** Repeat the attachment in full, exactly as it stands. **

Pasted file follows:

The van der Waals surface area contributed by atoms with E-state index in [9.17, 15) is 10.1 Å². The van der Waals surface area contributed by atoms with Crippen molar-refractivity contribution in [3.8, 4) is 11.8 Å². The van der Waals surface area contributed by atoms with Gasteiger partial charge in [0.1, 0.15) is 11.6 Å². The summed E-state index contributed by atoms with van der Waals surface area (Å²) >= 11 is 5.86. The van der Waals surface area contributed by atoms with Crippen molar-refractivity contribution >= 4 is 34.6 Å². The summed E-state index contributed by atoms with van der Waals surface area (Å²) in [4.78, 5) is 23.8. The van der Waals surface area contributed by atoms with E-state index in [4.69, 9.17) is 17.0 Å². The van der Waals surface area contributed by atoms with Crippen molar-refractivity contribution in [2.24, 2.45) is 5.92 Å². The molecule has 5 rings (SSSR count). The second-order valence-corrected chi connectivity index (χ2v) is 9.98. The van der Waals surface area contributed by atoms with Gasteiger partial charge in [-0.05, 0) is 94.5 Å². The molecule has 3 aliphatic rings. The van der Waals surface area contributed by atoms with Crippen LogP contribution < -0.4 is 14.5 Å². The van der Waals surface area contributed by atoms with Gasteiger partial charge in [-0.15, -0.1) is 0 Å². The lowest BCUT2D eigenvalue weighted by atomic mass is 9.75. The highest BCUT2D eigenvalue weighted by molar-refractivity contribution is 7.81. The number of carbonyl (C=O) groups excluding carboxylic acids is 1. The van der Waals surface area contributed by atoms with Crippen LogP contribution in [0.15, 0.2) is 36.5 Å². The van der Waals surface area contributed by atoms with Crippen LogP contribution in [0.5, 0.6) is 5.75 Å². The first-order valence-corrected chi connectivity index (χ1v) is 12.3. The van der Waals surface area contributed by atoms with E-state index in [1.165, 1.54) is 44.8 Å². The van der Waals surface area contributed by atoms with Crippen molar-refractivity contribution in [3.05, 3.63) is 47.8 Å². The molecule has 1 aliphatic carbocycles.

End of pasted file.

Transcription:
The van der Waals surface area contributed by atoms with E-state index in [9.17, 15) is 10.1 Å². The van der Waals surface area contributed by atoms with Crippen molar-refractivity contribution in [3.8, 4) is 11.8 Å². The van der Waals surface area contributed by atoms with Gasteiger partial charge in [0.1, 0.15) is 11.6 Å². The summed E-state index contributed by atoms with van der Waals surface area (Å²) >= 11 is 5.86. The van der Waals surface area contributed by atoms with Crippen molar-refractivity contribution >= 4 is 34.6 Å². The summed E-state index contributed by atoms with van der Waals surface area (Å²) in [4.78, 5) is 23.8. The van der Waals surface area contributed by atoms with E-state index in [4.69, 9.17) is 17.0 Å². The van der Waals surface area contributed by atoms with Crippen molar-refractivity contribution in [2.24, 2.45) is 5.92 Å². The molecule has 5 rings (SSSR count). The second-order valence-corrected chi connectivity index (χ2v) is 9.98. The van der Waals surface area contributed by atoms with Gasteiger partial charge in [-0.05, 0) is 94.5 Å². The molecule has 3 aliphatic rings. The van der Waals surface area contributed by atoms with Crippen LogP contribution < -0.4 is 14.5 Å². The van der Waals surface area contributed by atoms with Gasteiger partial charge in [-0.15, -0.1) is 0 Å². The lowest BCUT2D eigenvalue weighted by atomic mass is 9.75. The highest BCUT2D eigenvalue weighted by molar-refractivity contribution is 7.81. The number of carbonyl (C=O) groups excluding carboxylic acids is 1. The van der Waals surface area contributed by atoms with Crippen LogP contribution in [0.15, 0.2) is 36.5 Å². The van der Waals surface area contributed by atoms with Crippen LogP contribution in [0.5, 0.6) is 5.75 Å². The first-order valence-corrected chi connectivity index (χ1v) is 12.3. The van der Waals surface area contributed by atoms with E-state index in [1.165, 1.54) is 44.8 Å². The van der Waals surface area contributed by atoms with Crippen molar-refractivity contribution in [3.05, 3.63) is 47.8 Å². The molecule has 1 aliphatic carbocycles.